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Bishop calls for continued student loan scheme

The Bishop of the Diocese of Ife, Rt Rev Olubunmi Akinlade, has called on the Federal government to continue supporting the student loan scheme.
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The Bishop of the Diocese of Ife, Rt Rev Olubunmi Akinlade, has called on the Federal government to continue supporting the student loan scheme as a means to enhance the nation’s educational system and increase its Human Capital Development Index.

The Bishop made this appeal during the first session of the 12th synod of the diocese, which concluded last Sunday.

He said, “I think the federal government has started addressing it. I’m aware that the president has launched the Student Loan Scheme, and has appointed Mr Jim Ovia to oversee the scheme. This idea, if well implemented, is laudable. When you look at the advanced countries of this world, they don’t have free education, but they have student loans and scholarships. While the government has a student loan scheme, individuals and state governments should also put up scholarships.

“When a student knows that he’s on scholarship or has taken a loan to be in school, the idea of getting to campus misbehaving, we would have serious-minded people on campuses. Parents can’t pay all these bills. And if you look way back, that was what some of the missionaries did, like the Church Missionary Society. When they came they set up schools and gave scholarships to serious-minded students. And that’s what has encouraged many people to go to school. We need to go back to that.”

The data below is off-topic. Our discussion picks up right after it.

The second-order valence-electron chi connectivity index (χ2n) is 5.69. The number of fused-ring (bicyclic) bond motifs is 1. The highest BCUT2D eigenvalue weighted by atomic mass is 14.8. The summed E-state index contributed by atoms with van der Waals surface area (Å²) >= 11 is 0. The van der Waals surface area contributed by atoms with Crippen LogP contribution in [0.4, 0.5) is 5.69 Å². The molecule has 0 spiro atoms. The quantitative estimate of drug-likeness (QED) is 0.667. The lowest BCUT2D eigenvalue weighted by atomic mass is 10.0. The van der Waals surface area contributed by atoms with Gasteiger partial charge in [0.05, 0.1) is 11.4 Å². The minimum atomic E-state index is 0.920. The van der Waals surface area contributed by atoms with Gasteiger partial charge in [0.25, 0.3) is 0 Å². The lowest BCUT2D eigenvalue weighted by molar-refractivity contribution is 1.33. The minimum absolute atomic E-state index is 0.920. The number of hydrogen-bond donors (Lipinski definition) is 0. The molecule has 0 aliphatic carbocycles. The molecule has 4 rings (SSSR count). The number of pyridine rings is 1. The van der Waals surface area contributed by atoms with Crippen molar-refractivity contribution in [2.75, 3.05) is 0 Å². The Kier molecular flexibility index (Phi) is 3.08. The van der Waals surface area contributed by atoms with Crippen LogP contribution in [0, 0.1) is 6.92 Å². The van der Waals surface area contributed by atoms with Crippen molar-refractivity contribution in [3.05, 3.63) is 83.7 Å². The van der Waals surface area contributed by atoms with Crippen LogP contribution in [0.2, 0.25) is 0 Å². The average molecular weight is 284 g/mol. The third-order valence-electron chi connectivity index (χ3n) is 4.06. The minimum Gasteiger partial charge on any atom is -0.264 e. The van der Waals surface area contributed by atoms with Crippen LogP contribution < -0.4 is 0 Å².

On June 12, 2023, Tinubu signed the Access to Higher Education Act, 2023, into law to enable indigent students to access interest-free loans for their educational pursuits in any Nigerian tertiary institution.

Akinlade believed the government was making an effort to make education more accessible to indigent students.

He, however, advised that the scheme should not be abused.

“So, The government is moving in the right direction. The important thing is that it must sustain it and it must be serious about it. The student loan scheme is a step in the right direction. Some of the fees being charged in tertiary institutions need to be negotiated, I’m talking of collective negotiation.

“Also, the government needs to step in just to make sure these schools are not exploiting to-be students. When it has been negotiated, and the fees are seen to be truly what is needed, then it can continue. But if they find out that it is too expensive, something should be done about it. Of course, the government has to continue sponsoring its schools to some extent. So, it’s going to be a mix of all these things to arrive at the optimal solution.”

The cleric further disclosed that the diocese had rolled out scholarships, encouraging parents to bring their wards to school to be educated.

Akinlade noted, “In the diocese, we have different scholarship programmes. Some individuals have endowed the diocese with money, which we have invested and the proceeds of it are what we are using to sponsor some students in higher institutions, in theological seminaries and even in our secondary school.

“The diocese itself has set aside some amount of money to sponsor students in the schools. So, we encourage parents to bring their children so they can go to school.”

According to the bishop, the scholarship programmes are part of the diocese’s social corporate responsibility to the community it serves.

“We learn from the CMS, who established our churches. That’s what they did; they gave scholarships to students then. We too are going back that way, and we are giving out scholarships.

“The diocese on its own is giving out scholarships to 50 students. It does not take care of everything but it goes a long way. And we will try and increase the as we go on,” he assured.

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